The other thing I think we need to get real about is teaching staff. I think we have to be employing teaching staff. It's all right for the group of eight people to stand up in council and say this is - we shouldn’t have teaching only staff and blah, blah, blah. We do have teaching only staff. They're now about 55 per cent of our workforce [laughs].

                                 When are we doing to recognise it? It's just that they have no conditions. They have no - their super is crap. They have no leave. We've got to get those casuals into jobs. We need to be saying to the universities we'll do a deal with you on this, and not just scholarly teaching fellows who are, essentially, overloaded early career academics, and then at our place still being told no, we're not employing this one because they haven’t got a good enough research record. You tear your hair out about this. That’s the reality.

                                 We actually need to make a quantum shift in this and say look, once upon a time we had an elite system. We educated 10 per cent of the cohort and everyone we employed could be a teacher and a researcher. Mind you, that’s not how we started. Our universities didn’t start that way, but anyway. Even Sydney was a teaching institution.

                                 We could do that back then. We can't do it now. We're now educating 40 per cent of the cohort - at least trying to - the ones that don’t drop out - and we need specialist teachers. They need to be good scholars in their discipline. They need to have good background, good grounding in the discipline.

                                 They need to be able to teach across a few areas in the discipline. They need to be scholarly teachers. They need to be taught to teach as well as the experts in their discipline, and we need to be putting them in front of our students because, otherwise, we're just a sausage factory and our standards will continue to fall.

                                 I think that’s a big battle in the union because people just see teaching only and go oh, undermining the academic profession. Well, not as much as casualisation's undermining the academic profession. You want to see undermining? At least we'd have colleagues who would be good at teaching and love teaching and have a vocation for it. We need to select them for that.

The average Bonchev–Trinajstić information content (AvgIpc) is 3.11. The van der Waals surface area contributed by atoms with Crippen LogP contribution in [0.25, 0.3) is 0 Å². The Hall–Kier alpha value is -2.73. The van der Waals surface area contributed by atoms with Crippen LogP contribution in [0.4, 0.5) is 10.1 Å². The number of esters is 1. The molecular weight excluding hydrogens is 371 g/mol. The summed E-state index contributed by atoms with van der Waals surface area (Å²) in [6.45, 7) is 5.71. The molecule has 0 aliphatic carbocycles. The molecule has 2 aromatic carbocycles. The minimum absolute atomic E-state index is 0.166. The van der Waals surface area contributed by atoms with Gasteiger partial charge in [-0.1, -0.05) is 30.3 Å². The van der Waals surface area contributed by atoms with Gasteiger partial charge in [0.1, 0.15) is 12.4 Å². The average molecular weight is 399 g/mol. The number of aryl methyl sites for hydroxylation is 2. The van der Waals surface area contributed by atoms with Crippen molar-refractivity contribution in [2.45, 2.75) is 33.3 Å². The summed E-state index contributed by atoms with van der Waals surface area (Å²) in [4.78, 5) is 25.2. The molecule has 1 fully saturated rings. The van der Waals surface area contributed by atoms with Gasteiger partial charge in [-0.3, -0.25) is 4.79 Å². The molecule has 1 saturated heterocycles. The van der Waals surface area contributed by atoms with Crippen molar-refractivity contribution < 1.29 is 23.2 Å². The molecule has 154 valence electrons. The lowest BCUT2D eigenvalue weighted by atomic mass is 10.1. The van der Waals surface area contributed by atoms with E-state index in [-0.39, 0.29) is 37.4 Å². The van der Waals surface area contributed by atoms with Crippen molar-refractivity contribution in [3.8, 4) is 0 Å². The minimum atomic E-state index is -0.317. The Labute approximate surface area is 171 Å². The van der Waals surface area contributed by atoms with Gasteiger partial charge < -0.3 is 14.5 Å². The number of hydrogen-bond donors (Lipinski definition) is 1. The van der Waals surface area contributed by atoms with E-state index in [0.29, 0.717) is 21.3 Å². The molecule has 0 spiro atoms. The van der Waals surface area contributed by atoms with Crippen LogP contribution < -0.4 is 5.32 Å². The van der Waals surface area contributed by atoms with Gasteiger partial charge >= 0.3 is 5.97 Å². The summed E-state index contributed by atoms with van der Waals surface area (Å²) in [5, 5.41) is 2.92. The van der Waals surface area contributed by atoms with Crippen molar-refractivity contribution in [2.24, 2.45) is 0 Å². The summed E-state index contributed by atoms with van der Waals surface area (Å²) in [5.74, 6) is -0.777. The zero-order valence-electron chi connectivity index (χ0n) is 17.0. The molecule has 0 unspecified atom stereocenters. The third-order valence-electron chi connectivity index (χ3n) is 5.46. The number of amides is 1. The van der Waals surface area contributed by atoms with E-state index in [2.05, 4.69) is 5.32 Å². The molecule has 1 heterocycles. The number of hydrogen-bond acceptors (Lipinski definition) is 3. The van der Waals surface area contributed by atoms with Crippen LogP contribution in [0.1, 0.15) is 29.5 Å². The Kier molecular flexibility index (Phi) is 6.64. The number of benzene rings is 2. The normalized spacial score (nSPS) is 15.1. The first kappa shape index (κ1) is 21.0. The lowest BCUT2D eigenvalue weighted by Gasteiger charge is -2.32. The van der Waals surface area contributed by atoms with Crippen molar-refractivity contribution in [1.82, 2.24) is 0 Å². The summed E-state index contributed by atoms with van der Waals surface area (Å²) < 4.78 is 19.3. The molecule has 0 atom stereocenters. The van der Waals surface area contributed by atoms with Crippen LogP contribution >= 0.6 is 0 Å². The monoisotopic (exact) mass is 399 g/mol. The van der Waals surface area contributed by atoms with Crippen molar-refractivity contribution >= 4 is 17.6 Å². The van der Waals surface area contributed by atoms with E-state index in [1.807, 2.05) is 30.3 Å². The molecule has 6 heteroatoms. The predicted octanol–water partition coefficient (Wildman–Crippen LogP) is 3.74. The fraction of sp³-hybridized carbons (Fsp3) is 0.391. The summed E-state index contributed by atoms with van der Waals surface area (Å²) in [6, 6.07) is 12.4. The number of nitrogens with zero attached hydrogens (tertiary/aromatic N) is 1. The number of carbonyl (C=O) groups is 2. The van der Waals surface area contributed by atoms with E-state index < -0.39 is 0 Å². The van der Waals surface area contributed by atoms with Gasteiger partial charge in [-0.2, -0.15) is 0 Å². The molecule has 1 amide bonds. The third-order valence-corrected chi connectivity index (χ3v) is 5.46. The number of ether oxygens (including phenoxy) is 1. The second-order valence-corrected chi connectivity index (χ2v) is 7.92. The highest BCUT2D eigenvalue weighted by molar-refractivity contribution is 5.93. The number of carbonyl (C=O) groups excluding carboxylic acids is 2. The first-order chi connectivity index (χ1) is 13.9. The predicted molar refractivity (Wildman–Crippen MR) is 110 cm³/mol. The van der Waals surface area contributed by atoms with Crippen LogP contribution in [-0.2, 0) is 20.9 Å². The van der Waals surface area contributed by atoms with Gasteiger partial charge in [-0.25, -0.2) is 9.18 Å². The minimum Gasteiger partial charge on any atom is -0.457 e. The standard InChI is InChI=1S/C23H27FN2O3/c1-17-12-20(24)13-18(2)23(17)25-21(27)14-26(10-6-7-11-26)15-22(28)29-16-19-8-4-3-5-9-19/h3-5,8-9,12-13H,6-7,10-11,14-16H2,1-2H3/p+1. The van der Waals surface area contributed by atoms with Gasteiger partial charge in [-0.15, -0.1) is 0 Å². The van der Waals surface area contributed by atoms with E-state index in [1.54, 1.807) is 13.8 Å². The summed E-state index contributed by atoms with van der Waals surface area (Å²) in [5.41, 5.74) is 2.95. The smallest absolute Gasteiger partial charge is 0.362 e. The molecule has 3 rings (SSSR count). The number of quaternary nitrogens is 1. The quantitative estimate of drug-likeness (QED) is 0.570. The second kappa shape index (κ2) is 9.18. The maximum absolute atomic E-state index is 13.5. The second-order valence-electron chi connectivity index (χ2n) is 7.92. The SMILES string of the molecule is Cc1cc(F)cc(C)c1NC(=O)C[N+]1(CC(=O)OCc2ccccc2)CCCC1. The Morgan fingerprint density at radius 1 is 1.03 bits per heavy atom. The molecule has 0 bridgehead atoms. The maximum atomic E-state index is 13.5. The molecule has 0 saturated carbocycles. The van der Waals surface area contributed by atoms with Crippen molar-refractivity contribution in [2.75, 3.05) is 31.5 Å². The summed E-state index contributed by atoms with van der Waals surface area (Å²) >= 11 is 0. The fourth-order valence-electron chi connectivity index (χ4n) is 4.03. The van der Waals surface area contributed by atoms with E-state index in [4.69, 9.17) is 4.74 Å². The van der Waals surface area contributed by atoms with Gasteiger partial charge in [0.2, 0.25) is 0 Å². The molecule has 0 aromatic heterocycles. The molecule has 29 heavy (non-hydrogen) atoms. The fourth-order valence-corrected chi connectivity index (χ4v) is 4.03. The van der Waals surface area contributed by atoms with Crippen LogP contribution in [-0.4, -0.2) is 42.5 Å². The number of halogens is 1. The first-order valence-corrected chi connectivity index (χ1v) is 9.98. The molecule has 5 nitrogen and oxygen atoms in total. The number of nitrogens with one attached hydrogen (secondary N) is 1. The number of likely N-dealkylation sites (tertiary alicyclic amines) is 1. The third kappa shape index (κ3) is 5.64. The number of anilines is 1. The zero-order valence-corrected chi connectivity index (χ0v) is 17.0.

We want to - all this stuff is about student experience. They're not interested in staff experience. It's all about student experience. You're going to improve that if you have people who are specialist teachers. [Unclear] They’re going to do it. They're putting on some number of teaching specialists for their first year students, because they are teaching to the real marginal kids, so they need people to look after them.

                                 To me, I think that all these things are bound up together. The real challenge is right wing bastards in power. Revolutions aside, and all that [laughs], when I think about what we can do within our institutions, I think we need to change that culture that somehow the only way to be a respected academic is to be doing [research] - we're just buying into their ERA bullshit, like oh, you've got to publish in A star journals. What, Nature is going to put out an edition each week? We can't all do that. Just accept it. We're not all going to be winners [laughs]. There's valid scholarship to do that isn’t necessarily that ground breaking on the edge research, but in applications and in integration, all of Boyer's stuff.

[Over speaking]

Facilitator:                [Unclear].

Interviewee:             You know Boyer's stuff on application and integration and dissemination? It's completely forgotten. Actually, that’s another thing that’s changed. When I first joined universities it was understood that there were different sorts of research that people did, and that scholarship and in your discipline didn’t have to be ground breaking research.

                                 There were other valuable forms of scholarship. Now that’s not valued at all. That’s what's caught out so many of our older members who are now being found research inactive and inadequate and insufficient and unsatisfactory and all this sort of stuff, when all they're doing is doing the same things as - that 30 years ago were perfectly acceptable for an academic to do: reading, thinking, writing. I know. I know [laughs].

Facilitator:                Is there anything…